4. A former FBI director who abandons his role as an investigator and assumes the role of a prosecutor in defiance of the legal requirements, and cancels the right of the legal prosecutor to exercise her duty.
  5. That same person arranges for leaked information to be done, illegally, in order that a special prosecutor be appointed, hopefully, to entangle and upset the presidency.
  6. A special prosecutor who is held to be one of unbiased character, yet whose close friend is included in the investigation’s subjects, and then builds a team from only those of an opposing political party to investigate the president.
  7. An assistant attorney general appears biased against the target for investigation, the president, and favorable to the opponent.
  8. A Justice Department that seems to carefully postpone or ignore very clear violations of the law by those of high level prominence in the political arena.
  9. The reluctance of Congressional bodies to deal quickly and harshly with those who defy them in regard to providing requested critical information, even if by subpoena.
  10. A justice department that maintains and investigation in search of a crime, yet having no evidence of such having taken place.
  11. A national media and a justice system that did not allow any vetting of a presidential candidate whose credentials were clearly in question, if only because of the desperate attempts to cover up or close any access to such background information.
  12. A court system that allows a solitary judge to vent his particular point of view in a court order that defies constitutional precedent. Likewise, consider a judge who can refuse to hear a case because its political implications are contrary to the bias of the judge of the court. And who knows how many political prisoners are serving time in prison in our country now?

The list could go on and on with particular incidents that display injustice for the benefit of one person over another. We cannot find words to describe the injustice in the whole abortion issue. It is clearly a time of calling good evil and evil good, just as God warned us of in Isaiah 5:20:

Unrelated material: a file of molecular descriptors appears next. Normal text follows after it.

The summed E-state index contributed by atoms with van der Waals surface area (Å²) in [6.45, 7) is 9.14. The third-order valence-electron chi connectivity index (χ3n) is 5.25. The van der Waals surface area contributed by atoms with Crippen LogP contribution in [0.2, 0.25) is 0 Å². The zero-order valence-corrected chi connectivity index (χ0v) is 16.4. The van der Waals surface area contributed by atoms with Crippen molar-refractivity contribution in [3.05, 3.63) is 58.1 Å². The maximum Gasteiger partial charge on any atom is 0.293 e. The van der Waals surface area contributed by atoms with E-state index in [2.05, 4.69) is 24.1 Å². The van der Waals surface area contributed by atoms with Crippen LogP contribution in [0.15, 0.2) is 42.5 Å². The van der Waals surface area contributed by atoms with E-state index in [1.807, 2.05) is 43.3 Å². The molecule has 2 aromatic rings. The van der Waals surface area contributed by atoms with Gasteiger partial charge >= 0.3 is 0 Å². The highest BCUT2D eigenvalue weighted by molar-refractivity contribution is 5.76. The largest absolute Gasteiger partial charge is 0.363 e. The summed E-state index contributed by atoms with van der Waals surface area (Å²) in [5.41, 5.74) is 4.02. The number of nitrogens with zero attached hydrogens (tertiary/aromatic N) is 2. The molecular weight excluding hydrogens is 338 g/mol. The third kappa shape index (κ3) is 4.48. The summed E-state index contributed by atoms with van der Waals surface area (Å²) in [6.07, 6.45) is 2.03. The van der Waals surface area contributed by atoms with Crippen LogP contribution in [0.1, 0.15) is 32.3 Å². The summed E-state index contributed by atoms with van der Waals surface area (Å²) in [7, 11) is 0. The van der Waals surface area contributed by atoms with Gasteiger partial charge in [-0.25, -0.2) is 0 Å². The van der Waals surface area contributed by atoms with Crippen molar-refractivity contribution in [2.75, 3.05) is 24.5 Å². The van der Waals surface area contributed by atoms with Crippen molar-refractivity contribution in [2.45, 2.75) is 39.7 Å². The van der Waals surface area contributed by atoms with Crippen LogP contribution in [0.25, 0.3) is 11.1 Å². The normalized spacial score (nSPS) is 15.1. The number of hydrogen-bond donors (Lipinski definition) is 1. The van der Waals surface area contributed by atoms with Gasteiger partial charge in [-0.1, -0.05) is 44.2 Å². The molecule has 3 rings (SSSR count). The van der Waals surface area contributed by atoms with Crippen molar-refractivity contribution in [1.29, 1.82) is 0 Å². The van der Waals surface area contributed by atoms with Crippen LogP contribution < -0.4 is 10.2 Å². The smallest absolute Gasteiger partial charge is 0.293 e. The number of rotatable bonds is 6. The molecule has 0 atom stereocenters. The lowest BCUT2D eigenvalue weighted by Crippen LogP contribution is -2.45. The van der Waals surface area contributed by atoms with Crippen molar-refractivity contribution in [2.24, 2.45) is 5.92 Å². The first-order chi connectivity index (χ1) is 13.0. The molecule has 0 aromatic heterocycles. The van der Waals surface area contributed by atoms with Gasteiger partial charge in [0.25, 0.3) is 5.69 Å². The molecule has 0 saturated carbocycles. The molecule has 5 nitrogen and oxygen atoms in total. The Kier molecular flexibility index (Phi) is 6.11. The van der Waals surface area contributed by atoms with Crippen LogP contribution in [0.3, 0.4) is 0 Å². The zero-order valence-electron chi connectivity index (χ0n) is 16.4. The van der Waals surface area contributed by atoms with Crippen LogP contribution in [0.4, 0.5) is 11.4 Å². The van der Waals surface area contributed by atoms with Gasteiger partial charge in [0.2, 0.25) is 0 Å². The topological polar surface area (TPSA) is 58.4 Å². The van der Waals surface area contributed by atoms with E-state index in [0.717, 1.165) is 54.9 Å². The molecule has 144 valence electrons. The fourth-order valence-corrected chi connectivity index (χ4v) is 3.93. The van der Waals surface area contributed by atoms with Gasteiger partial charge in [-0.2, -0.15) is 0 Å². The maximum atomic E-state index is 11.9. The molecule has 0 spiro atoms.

“Woe to those who call evil good, and good evil, who put darkness for light, and light for darkness, who put bitter for sweet, and sweet for bitter!”

Justice is of God. He is justice. The fear of the Lord that we are told to embrace as a vital part of our lives is inseparably linked to justice, for justice and mercy are the two profiles of the face of God, and if there is no respect for His justice, His judicial judgment, there is no access to His mercy.

In recent times I have come to an understanding of the problems of attitudes among prisoners who are let out on parole. Some have a defiant attitude that displays itself in not accepting any  responsibility for their actions that got them into their situation. When they turn around and take charge of their own mistakes and obey the rules, doors of relief seem to open up to them.

Solomon wrote, “The fear of the Lord is to hate evil“ (Proverbs 13:8). To embrace evil, then, is an open defiance of the justice of God, the righteous judgment that His holy character demands to be administered to those who choose that way.  We cannot deny what we know is waiting in the wings for those in our nation and in the world who have chosen to embrace evil and injustice in ways described above and more so.

Solomon also wrote, “The fear of the Lord is the beginning of wisdom” (Proverbs 9:10), yet in another place, God says, “Professing to be wise, they became fools” (Romans 1:22).